A displacement vector is simply an instruction that tells you how to move from one point to another. For instance, AB tells you how to move from point A to point B. This instruction might be something like:
- Go 2 miles due North
- Move 3 units parallel to the x-axis, and then 4 units parallel to the y-axis.
So all you need to know in order to describe the displacement vector AB is where B is in relation to A. So if A is the point (2, 10) and B is the point (4, 3), to get from A to B you would need to move:
- 2 units parallel to the x-axis (to change your x-coordinate from 2 to 4)
- -7 units parallel to the y-axis (to change your y-coordinate from 10 to 3)
(Can you see why it's -7 and not 7?)
Now there's a shorthand way of writing "Move 1 unit parallel to the x-axis" and it is to use the letter i (in bold type). This is called a unit vector. So if you want to say "Move 2 units parallel to the x-axis" just write: 2i.
In the same way, j means "Move 1 unit parallel to the y-axis". So to move -7 units parallel to the y-axis, you just write -7j.
If you want to move parallel to x, and then parallel to y, just add these shorthand things together with an ordinary plus sign. So:
- 2i - 7j means "Move 2 units parallel to the x-axis, and then -7 units parallel to the y-axis"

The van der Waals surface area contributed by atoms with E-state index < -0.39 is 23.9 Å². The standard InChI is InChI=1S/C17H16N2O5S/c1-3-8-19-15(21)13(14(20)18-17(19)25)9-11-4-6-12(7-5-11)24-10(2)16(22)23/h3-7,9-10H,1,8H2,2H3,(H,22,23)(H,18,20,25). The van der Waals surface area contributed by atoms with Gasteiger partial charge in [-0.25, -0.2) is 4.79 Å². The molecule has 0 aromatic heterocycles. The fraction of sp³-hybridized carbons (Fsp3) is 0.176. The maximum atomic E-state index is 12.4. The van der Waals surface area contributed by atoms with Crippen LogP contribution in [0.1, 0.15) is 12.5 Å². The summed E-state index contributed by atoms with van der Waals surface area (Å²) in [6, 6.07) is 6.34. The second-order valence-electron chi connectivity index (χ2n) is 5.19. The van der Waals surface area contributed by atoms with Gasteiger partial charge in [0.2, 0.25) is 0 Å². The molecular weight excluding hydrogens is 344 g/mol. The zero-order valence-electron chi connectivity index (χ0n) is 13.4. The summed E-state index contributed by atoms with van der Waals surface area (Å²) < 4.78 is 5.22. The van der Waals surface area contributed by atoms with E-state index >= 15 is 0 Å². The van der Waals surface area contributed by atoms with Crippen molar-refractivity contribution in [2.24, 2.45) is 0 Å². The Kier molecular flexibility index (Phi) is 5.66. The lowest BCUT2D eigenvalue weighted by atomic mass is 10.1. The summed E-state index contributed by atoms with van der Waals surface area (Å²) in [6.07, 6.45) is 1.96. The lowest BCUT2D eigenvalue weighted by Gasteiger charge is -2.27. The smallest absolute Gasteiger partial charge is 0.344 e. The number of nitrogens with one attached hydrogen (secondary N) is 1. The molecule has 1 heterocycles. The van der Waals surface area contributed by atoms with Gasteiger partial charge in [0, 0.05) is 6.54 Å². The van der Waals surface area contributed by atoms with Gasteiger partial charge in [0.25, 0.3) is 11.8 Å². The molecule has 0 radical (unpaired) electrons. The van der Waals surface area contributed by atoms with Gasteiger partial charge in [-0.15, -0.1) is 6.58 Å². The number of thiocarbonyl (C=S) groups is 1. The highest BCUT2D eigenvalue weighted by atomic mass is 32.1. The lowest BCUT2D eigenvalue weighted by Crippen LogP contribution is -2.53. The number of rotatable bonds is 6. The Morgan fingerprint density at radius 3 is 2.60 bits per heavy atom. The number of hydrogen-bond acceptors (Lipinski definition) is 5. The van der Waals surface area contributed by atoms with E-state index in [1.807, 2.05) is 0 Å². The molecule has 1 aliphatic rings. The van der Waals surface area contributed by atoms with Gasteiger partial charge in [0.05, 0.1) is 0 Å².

So that's how you would describe the vector AB if A is (2, 10) and B is (4, 3) (as we said before).
In the question you asked, A has a position vector 6i - j. That means you move to A from the origin (0, 0) by moving 6 units parallel to the x-axis, and then -1 unit parallel to the y-axis. If you do this you will simply get to the point (6, -1). B has position vector 2i + 2j, so it's coordinates are (?, ?).
(Did you say (2, 2)? You were right.)
So how do you move from A to B? Well, you've got to increase x by -4, to take it down from 6 to 2. And you've got to increase y by ??
(Did you say 3? You were right.)
So we need to move:
- -4 units parallel to the x-axis; and
- 3 units parallel to the y-axis.
In other words:
- ??i + ??j
(Did you say -4i + 3j? Right.)
So, that's AB: -4i + 3j.
I'll leave you to do AC and BC in the same way.
What about |AB|? This means the length of the movement from A to B. In other words, the distance AB. So draw a right-angled triangle, showing the movements of -4 units and then 3 units in the right directions, and join them to form the hypotenuse AB. Use Pythagoras to find the length AB. (It's the easiest right-angled triangle there is.)
(Did you say 5? Right.)
Do |AC| and |BC| in the same way.
What about the last part? Well, if triangle ABC is right-angled, then its longest side squared will equal the sum of the squares of the other two sides. So, you've just got to show that this is not so. (Easy!)
Sorry that's so long, but I hope it helps.